Expanding the scope of reproducibility research through data analysis replications


In recent years, researchers in several scientific disciplines have become concerned with published studies replicating less often than expected. A positive side effect of this concern is an appreciation that replicating other researchers’ work is an essential part of the scientific process. To date, many such efforts have come from the experimental sciences, where replication entails running new experiments, generating new data, and analyzing it. In this article, we emphasize not experimental replications but data analysis replications. We do so for three reasons. First, experimental replication excludes entire classes of publications that do not run experiments or even collect original data (e.g., archival data analysis). Second, experimental replication may in some cases be a needlessly high bar: there is great value in replicating just the data analyses of published experimental work. As data analysis replications require a lower investment of resources than experimental replications, their adoption should expand the number and variety of scientific reproducibility studies undertaken. Third, we propose that teaching undergraduate students to perform data analysis replications will greatly increase the number of replications done while providing them with research experience that should inform their decisions to pursue research or to attend graduate school. Towards this end, we provide details of a pilot program we created to teach undergraduates the skills necessary to conduct data analysis replications, and include a case study of the first set of students who completed this program and attempted to replicate the data analyses in a widely-cited social science paper on policing. In addition, we present a summary of ten additional data analysis replications carried out entirely by students in a university course.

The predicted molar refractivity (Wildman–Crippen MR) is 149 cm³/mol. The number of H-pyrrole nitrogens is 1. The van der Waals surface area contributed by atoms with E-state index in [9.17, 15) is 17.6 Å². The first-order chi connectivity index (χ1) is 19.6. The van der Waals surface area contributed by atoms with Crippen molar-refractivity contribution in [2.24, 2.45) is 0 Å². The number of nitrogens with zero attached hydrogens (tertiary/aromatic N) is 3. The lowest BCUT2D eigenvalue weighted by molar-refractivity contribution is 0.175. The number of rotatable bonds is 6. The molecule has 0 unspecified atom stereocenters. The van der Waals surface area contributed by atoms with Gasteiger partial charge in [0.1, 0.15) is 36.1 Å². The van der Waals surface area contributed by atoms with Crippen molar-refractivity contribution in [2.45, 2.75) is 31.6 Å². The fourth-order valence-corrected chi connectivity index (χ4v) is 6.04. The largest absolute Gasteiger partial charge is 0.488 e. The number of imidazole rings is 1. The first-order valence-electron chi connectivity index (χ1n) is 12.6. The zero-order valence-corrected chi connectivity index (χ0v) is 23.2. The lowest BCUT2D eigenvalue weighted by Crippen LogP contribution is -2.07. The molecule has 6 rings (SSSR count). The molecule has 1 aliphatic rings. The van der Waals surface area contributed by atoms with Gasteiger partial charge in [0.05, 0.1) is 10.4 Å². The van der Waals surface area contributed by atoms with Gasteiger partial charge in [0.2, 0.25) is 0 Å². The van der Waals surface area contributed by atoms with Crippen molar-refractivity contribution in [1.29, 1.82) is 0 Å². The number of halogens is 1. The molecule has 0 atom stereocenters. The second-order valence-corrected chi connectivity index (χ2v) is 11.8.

Organizational Behavior and Human Decision Processes
Jennifer Allen
Jennifer Allen
PhD Student in Marketing, MIT Sloan School of Management

My research interests include misinformation, political persuasion, and crowdsourcing.